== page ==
• Join over 1.2 million students every month
  • Accelerate your learning by 29%
  • Unlimited access from just £6.99 per month

How did the Nazis enforce their Political power through the use of Propaganda, Indoctrination and terror?

Extracts from this document...

Introduction

How did the Nazis enforce their Political power through the use of Propaganda, Indoctrination and terror? After the Muinch Putsch Hitler gave up his idea of taking over Germany by using a well-known term revolution. The Nazi revolution would take place after Hitler had taken power. Hitler was opposed Chancellor in January 1933, but Hindenburg was still a position above Hitler. Hitler was the head of the coalition government. The election on 5th March 1933 gave the Nazi party an overall majority of 288 seats in the Reichstag. However this was still less than half and they needed two thirds of the vote to change the constitution legally. ...read more.

Middle

He was now in complete power. Hitler now started to enforce their political power through the use of propaganda, indoctrination and terror. Propaganda and indoctrination was their first priority and in 1933 the ministry for people's enlightenment and propaganda was born. This was under the presence of Dr Joseph Goebbel's. The ministry was responsible for all the propaganda throughout the country. Within the ministry there were several smaller departments, which specified with different forms of propaganda i.e. press, media and theatre. The ministry prevented the use of unwanted ideas. Schools and universities were informed that they could only teach a particular curriculum. Eventually everything would be Nazified and their first step into the creation of the master race had just taken place. ...read more.

Conclusion

Judge Freisler was a loyal member of the Nazi party from 1925 until his death in 1945; his view on justice was harsher than Hitler's. Punishments in Germany were ruthless and mass numbers of people were sentenced to death and executed for political opposition. Concentration camps came into use, which were filled with all types of threats to Germany. They included intellectuals, dissidents, communists homosexuals and of course Jews! Life in these camps was not easy in fact it was very harsh and tough to survive. Through time some of the concentration camps were changed into extermination camps (During World War II). All of these key elements combine together to create how the Nazis enforced their political power through the use of propaganda, indoctrination and terror! Arron Pollock 11RT ...read more.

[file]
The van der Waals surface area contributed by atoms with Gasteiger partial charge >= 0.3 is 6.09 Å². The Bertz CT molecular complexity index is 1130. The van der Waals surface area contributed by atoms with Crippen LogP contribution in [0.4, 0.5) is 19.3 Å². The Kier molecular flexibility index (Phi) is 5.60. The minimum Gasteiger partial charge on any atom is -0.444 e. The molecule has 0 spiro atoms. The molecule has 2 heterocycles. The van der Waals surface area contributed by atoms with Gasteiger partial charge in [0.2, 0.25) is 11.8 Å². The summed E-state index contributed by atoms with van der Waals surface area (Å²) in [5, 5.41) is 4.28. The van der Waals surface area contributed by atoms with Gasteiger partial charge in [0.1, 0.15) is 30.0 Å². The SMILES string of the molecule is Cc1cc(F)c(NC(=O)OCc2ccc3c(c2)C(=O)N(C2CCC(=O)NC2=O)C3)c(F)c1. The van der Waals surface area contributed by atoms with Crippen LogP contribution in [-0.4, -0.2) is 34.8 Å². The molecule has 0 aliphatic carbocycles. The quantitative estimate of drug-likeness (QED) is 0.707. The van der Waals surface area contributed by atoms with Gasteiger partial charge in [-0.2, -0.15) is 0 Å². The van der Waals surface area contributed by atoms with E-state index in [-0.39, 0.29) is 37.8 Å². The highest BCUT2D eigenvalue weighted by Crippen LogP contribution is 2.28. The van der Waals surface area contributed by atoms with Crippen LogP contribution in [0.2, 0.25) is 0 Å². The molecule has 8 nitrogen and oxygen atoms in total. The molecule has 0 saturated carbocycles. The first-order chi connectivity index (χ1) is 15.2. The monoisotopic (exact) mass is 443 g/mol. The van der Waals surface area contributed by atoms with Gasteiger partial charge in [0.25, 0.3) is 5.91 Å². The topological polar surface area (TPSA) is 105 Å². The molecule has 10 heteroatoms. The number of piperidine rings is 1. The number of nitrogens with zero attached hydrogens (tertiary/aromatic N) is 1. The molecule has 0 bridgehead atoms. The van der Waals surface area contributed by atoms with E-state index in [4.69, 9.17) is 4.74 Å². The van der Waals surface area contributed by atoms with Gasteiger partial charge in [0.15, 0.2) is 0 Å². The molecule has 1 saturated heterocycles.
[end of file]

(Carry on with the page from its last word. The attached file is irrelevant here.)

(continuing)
The above preview is unformatted text

This student written piece of work is one of many that can be found in our GCSE Germany 1918-1939 section.

Found what you're looking for?

  • Start learning 29% faster today
  • 150,000+ documents available
  • Just £6.99 a month

Not the one? Search for your essay title...
  • Join over 1.2 million students every month
  • Accelerate your learning by 29%
  • Unlimited access from just £6.99 per month

See related essaysSee related essays

Related GCSE Germany 1918-1939 essays

  1. Hitler and the Nazis - how the Nazis gained power and how they used ...

    The threat of the SA: Inside his own party, Hitler had the threat from the SA. In 1930, Ernst Rohm was appointed leader of the SA to bring discipline to his private army. By 1934 the SA was huge and clearly had the ability to overthrow Hitler.

  2. HOW EFFECTIVE WERE INDOCTRINATION AND PROPAGANDA?

    Propaganda provided the highlights, indoctrination the main body. Indoctrination as a long-term process could be most effectively applied to Germany's youth. The methods used of indoctrinating youth were nothing if not thorough. Schools experienced a radlicalisation of the curriculum which saw the introduction of race study, eugenics and health biology, all used as vehicles for imparting Nazi ideology.

  • Over 160,000 pieces
    of student written work
  • Annotated by
    experienced teachers
  • Ideas and feedback to
    improve your own work